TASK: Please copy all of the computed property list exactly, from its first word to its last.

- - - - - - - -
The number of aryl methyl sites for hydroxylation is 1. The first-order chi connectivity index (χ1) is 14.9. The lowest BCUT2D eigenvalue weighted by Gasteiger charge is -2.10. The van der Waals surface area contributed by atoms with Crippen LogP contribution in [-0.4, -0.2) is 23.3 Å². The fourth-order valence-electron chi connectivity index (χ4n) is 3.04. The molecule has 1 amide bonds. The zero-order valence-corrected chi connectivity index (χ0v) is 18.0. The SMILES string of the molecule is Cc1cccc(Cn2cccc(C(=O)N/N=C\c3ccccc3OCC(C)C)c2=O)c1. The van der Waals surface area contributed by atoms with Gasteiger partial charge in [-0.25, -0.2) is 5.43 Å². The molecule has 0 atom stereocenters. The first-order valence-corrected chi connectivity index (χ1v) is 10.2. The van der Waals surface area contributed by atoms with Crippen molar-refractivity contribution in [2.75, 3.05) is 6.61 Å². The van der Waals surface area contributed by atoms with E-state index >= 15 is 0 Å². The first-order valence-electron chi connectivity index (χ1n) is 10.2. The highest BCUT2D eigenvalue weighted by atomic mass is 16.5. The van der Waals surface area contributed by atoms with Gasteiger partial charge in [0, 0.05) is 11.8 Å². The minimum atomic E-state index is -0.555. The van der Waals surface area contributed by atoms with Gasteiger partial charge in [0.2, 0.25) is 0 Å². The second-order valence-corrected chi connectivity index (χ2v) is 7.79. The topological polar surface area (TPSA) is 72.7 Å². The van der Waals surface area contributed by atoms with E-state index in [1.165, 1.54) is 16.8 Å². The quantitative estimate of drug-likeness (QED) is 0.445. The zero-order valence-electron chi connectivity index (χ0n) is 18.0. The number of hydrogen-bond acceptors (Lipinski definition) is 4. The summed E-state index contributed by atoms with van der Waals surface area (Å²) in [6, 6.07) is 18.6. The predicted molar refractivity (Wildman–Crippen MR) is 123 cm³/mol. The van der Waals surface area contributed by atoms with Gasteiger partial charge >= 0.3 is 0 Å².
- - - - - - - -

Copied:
The number of aryl methyl sites for hydroxylation is 1. The first-order chi connectivity index (χ1) is 14.9. The lowest BCUT2D eigenvalue weighted by Gasteiger charge is -2.10. The van der Waals surface area contributed by atoms with Crippen LogP contribution in [-0.4, -0.2) is 23.3 Å². The fourth-order valence-electron chi connectivity index (χ4n) is 3.04. The molecule has 1 amide bonds. The zero-order valence-corrected chi connectivity index (χ0v) is 18.0. The SMILES string of the molecule is Cc1cccc(Cn2cccc(C(=O)N/N=C\c3ccccc3OCC(C)C)c2=O)c1. The van der Waals surface area contributed by atoms with Gasteiger partial charge in [-0.25, -0.2) is 5.43 Å². The molecule has 0 atom stereocenters. The first-order valence-corrected chi connectivity index (χ1v) is 10.2. The van der Waals surface area contributed by atoms with Crippen molar-refractivity contribution in [2.75, 3.05) is 6.61 Å². The van der Waals surface area contributed by atoms with E-state index >= 15 is 0 Å². The first-order valence-electron chi connectivity index (χ1n) is 10.2. The highest BCUT2D eigenvalue weighted by atomic mass is 16.5. The van der Waals surface area contributed by atoms with Gasteiger partial charge in [0, 0.05) is 11.8 Å². The minimum atomic E-state index is -0.555. The van der Waals surface area contributed by atoms with Gasteiger partial charge in [0.2, 0.25) is 0 Å². The second-order valence-corrected chi connectivity index (χ2v) is 7.79. The topological polar surface area (TPSA) is 72.7 Å². The van der Waals surface area contributed by atoms with E-state index in [1.165, 1.54) is 16.8 Å². The quantitative estimate of drug-likeness (QED) is 0.445. The zero-order valence-electron chi connectivity index (χ0n) is 18.0. The number of hydrogen-bond acceptors (Lipinski definition) is 4. The summed E-state index contributed by atoms with van der Waals surface area (Å²) in [6, 6.07) is 18.6. The predicted molar refractivity (Wildman–Crippen MR) is 123 cm³/mol. The van der Waals surface area contributed by atoms with Gasteiger partial charge >= 0.3 is 0 Å².